I told Troy I would be right back and ran up the stairs with a handful of stuff. Paige followed with more things to be put away. I walked by my computer and hit send and receive. The first thing that registered in my brain/body was the crashing sounds around the house. Before I could tell the ground was moving I heard things falling everywhere. It started with one crash then there was crashing coming from every direction. I remember thinking, "Who is bombing us?" At that time I did not know Hope was in her room. I told Paige to come and we ran down the steps while they moved from underneath our feet. We got to the kitchen to see Troy coming toward us and telling us to get out. (He forgot Lydie on the counter.) I pointed to Lydia bouncing around the counter while glass was crashing to the ground from the kitchen cabinets. I grabbed Lydie and then Phoebe and sat down in the entry way to cover our heads. We never left the house until it was over. I don't think I knew yet that it was an earthquake. As I sat down Hope came screaming down the steps. The house was moving enough that it tossed you side to side as you walked. She had been coming through her room and the upstairs at the time the bookshelves were falling forward. She was hysterical. I looked out the front door to see the water in the pool flying about four feet into the air and across the driveway. Jeronne stood gripping the kitchen table screaming at the top of her lungs for Jesus to save us. I kept asking Jeronne to let go of the table and come sit by us. She ignored me and kept screaming. We sat another ten seconds or so before that first earthquake ended. In total we think it lasted about 40 seconds. As soon as we pulled ourselves together I told Troy to go check the guesthouse and the people in it. In the time he was gone the first aftershock happened. Our littlest girls gripped us with all their might. I ran inside to grab a phone and called my Dad. It was still so early that I don't know if I even made sense when I called him. After about 3o minutes I quickly got on line and posted. Most of my family told me they had not heard it on the news at the time they saw the blog post.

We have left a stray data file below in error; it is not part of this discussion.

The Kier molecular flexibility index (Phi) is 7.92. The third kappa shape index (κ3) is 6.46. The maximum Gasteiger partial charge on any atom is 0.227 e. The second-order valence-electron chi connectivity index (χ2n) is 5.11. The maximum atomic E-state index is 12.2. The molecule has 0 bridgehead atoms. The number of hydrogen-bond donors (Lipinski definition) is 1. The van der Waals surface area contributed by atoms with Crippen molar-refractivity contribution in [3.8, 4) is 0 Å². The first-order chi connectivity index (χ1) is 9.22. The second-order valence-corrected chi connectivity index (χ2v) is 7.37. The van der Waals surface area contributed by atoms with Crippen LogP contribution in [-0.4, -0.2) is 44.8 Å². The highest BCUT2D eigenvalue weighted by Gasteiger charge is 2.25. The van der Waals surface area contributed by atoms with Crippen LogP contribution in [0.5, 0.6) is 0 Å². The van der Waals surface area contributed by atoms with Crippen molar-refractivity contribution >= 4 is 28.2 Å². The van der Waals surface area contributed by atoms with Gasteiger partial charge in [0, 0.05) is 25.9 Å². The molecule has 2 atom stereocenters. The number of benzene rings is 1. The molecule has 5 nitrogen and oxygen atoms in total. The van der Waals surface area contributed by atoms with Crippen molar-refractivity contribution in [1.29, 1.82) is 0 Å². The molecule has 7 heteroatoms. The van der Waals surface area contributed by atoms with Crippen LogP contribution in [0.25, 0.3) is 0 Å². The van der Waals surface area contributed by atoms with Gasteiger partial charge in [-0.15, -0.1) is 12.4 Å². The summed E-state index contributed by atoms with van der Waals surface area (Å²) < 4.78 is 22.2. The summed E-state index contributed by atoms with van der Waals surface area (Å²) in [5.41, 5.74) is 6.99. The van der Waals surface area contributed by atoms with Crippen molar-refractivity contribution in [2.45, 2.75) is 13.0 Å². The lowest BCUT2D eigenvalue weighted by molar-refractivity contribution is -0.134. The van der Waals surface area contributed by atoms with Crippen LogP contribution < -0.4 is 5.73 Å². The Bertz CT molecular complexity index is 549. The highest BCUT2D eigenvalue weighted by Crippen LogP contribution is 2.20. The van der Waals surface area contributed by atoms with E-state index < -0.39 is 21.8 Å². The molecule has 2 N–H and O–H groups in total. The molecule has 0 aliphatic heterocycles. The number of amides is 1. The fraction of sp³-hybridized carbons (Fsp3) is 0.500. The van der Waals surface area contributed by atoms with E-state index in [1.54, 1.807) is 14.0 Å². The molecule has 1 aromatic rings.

We spent a lot of the next 48 hours pacing, praying, wondering, and running in and out of our house with each strong aftershock. There was an eerie quiet in our neighborhood. It was scary. We decided to send our kids out on Thursday night. The Embassy told us they would go to the D.R. and then be able to book commercial flights to the USA. We asked the two adoptive moms to look after them. As it turned out we put them into Embassy Suburbans at about midnight without knowing where the plane would take them. No one would tell us that. After I put them in the truck I went back out to the area we had been resting in the grass and cried like a baby for an hour. Later in the night I got in a fight with a spoiled girl freaking out on the Embassy employees about not being able to bring her big suitcase. I watched CNN live coverage of Haiti while lying on the Embassy floor. I could not believe any of it was real. I went back outside and made a bed in the grass. When I woke up Troy was yelling at me across the courtyard from the front gate. I got up to start moving toward him. He was telling me the kids had made it to New Jersey and were safe. I dropped to my knees and sat there sobbing and thanking God.

In the almost two weeks that have passed since we sent them out, I have been struck again and again with the reality of how easy we have it. I watch these moms and dads come into the clinic with hurt kids and I think about the total and complete relief I felt when I knew my kids were in a safe place ... These parents don't get the option to put their kids on a flight out of this messy and difficult situation. They don't get to choose the best Doctor or a safe and easy place. They don't get to wake up tomorrow and learn their children are fine, cared for, fed, and resting in the arms of loved ones abroad. I wish they did.